EDF Energy to cut jobs to control cost of building nuclear power station
23 Apr 2013

EDF Energy energy is cutting scores of jobs to control costs at the site of its proposed new nuclear power station at Hinkley Point in Somerset. The company is in the middle of difficult negotiations with ministers over the level of public subsidy the new reactors will receive over the next 40 years but insisted the project is not being mothballed and that it is not "holding a gun to the government's head".

The company has already spent £800m on developing the £14bn project and lost its junior partner when Centrica pulled out in February. "As part of good project management, and to control costs, EDF Energy has taken steps to refocus its activities at its Hinkley Point C project", said a spokeswoman. "This reflects its priorities ahead of securing the financing necessary for the project".

EDF Energy refused to give the number of workers losing their jobs, citing ongoing consultations with staff and unions, but the Guardian understands it will be about 150 of the current 800 strong workforce. The company said further pre-construction planning work would continue but that preparation of the site had halted.

EDF Energy wants to build two new reactors at Hinkley. It says they would provide reliable and low-carbon electricity making up 7% of the UK's demand and provide 25,000 job opportunities during construction, with 900 long-term posts. The UK government has placed new nuclear reactors at the heart of its energy policy, to replace the ageing fleet of nuclear and coal plants which are being phased out.

But the two sides have been unable to agree on the subsidy the plant would receive, paid for by consumers through their energy bills. EDF Energy had originally said it would make its final investment decision by the end of 2012. Both sides have a great deal to lose, but as the negotiations have dragged on observers have suggested the likelihood of the government abandoning plans for a series of new nuclear plants.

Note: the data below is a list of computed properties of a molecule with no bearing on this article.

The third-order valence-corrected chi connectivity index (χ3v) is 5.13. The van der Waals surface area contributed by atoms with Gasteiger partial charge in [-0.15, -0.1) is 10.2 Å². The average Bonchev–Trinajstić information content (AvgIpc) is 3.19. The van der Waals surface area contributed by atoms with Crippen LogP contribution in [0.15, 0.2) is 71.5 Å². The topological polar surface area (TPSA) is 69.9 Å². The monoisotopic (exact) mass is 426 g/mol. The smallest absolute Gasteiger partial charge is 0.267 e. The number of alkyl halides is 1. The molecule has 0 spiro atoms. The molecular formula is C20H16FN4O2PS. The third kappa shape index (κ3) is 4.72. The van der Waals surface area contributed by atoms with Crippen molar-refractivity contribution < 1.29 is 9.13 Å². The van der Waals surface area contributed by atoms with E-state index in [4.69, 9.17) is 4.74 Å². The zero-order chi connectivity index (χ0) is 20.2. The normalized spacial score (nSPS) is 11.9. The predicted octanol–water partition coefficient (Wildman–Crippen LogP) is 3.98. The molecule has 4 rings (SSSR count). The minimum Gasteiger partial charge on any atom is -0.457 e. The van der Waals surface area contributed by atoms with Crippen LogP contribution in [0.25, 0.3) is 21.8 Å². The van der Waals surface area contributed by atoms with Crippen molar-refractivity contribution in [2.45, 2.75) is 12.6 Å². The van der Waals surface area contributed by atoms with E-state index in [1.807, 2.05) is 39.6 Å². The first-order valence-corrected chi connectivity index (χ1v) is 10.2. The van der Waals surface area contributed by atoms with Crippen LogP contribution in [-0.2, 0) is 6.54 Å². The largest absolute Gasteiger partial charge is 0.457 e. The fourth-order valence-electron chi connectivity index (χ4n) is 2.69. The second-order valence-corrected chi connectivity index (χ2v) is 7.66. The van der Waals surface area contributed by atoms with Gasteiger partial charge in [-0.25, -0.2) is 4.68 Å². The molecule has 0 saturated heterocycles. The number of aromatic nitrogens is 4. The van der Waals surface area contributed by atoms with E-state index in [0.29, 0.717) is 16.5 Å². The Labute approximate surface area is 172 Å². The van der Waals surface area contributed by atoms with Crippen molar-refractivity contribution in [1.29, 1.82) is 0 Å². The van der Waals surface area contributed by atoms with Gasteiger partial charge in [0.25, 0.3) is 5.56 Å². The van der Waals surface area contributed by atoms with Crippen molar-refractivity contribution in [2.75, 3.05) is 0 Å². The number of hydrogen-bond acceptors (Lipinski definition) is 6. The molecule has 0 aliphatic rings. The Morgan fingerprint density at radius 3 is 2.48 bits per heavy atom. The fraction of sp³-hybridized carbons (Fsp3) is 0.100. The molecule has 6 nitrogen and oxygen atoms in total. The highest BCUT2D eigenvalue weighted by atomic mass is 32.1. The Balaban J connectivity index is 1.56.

"It is proving extremely difficult to get that first nuclear power plant built and there is an increasing feeling in industry that at £14bn a throw there is no chance of getting beyond one", said Lord Robin Teverson, the LibDem spokesman on energy in the House of Lords.

A spokesman for the department of energy and climate change said: "Progress is being made in our discussions with EDF Energy. Both sides have an interest in reaching a positive agreement".

EDF Energy and the government face a number of major obstacles in delivering new reactors even beyond the challenging financing. The project has yet to be approved by the European Union, which limits the state aid that can be given to industrial projects. The UK also has no site for the long term disposal of nuclear waste, after the rejection of a proposal in Cumbria by local councils. Such a facility was considered a prerequisite for the building of new reactors by David Cameron before the 2010 election.

The EDF Energy spokeswoman said: "The case for new nuclear in the UK remains as strong as ever". She said Ed Davey, the energy secretary had granted planning permission for Hinkley and that the reactor design has been approved by regulators. But a senior EDF Energy executive said recently: "We cannot afford to burn money every day, every week, every month without a clear understanding of where it's leading us".

Authorities examine complaint against anti-wind farm activist
23 Apr 2013

Prominent anti-wind farm activist Sarah Laurie is being examined by the National Health and Medical Research Council's ethics committee regarding claims she has breached ethical research codes.